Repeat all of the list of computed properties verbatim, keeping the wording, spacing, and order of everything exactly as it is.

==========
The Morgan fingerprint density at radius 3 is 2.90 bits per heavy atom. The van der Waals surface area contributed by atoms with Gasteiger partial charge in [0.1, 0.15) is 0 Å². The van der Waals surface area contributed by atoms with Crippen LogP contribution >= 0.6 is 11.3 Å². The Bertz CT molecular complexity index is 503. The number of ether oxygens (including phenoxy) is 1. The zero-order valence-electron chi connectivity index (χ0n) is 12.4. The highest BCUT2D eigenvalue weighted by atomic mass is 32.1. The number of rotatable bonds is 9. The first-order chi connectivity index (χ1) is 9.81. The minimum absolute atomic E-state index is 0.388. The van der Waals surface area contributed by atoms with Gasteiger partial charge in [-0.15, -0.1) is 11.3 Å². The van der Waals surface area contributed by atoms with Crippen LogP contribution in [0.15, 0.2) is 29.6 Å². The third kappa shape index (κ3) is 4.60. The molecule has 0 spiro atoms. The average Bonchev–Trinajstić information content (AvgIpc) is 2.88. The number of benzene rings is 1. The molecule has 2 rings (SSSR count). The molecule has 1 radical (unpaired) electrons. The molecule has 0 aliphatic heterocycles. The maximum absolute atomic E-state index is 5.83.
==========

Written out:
The Morgan fingerprint density at radius 3 is 2.90 bits per heavy atom. The van der Waals surface area contributed by atoms with Gasteiger partial charge in [0.1, 0.15) is 0 Å². The van der Waals surface area contributed by atoms with Crippen LogP contribution >= 0.6 is 11.3 Å². The Bertz CT molecular complexity index is 503. The number of ether oxygens (including phenoxy) is 1. The zero-order valence-electron chi connectivity index (χ0n) is 12.4. The highest BCUT2D eigenvalue weighted by atomic mass is 32.1. The number of rotatable bonds is 9. The first-order chi connectivity index (χ1) is 9.81. The minimum absolute atomic E-state index is 0.388. The van der Waals surface area contributed by atoms with Gasteiger partial charge in [-0.15, -0.1) is 11.3 Å². The van der Waals surface area contributed by atoms with Crippen LogP contribution in [0.15, 0.2) is 29.6 Å². The third kappa shape index (κ3) is 4.60. The molecule has 0 spiro atoms. The average Bonchev–Trinajstić information content (AvgIpc) is 2.88. The number of benzene rings is 1. The molecule has 2 rings (SSSR count). The molecule has 1 radical (unpaired) electrons. The molecule has 0 aliphatic heterocycles. The maximum absolute atomic E-state index is 5.83.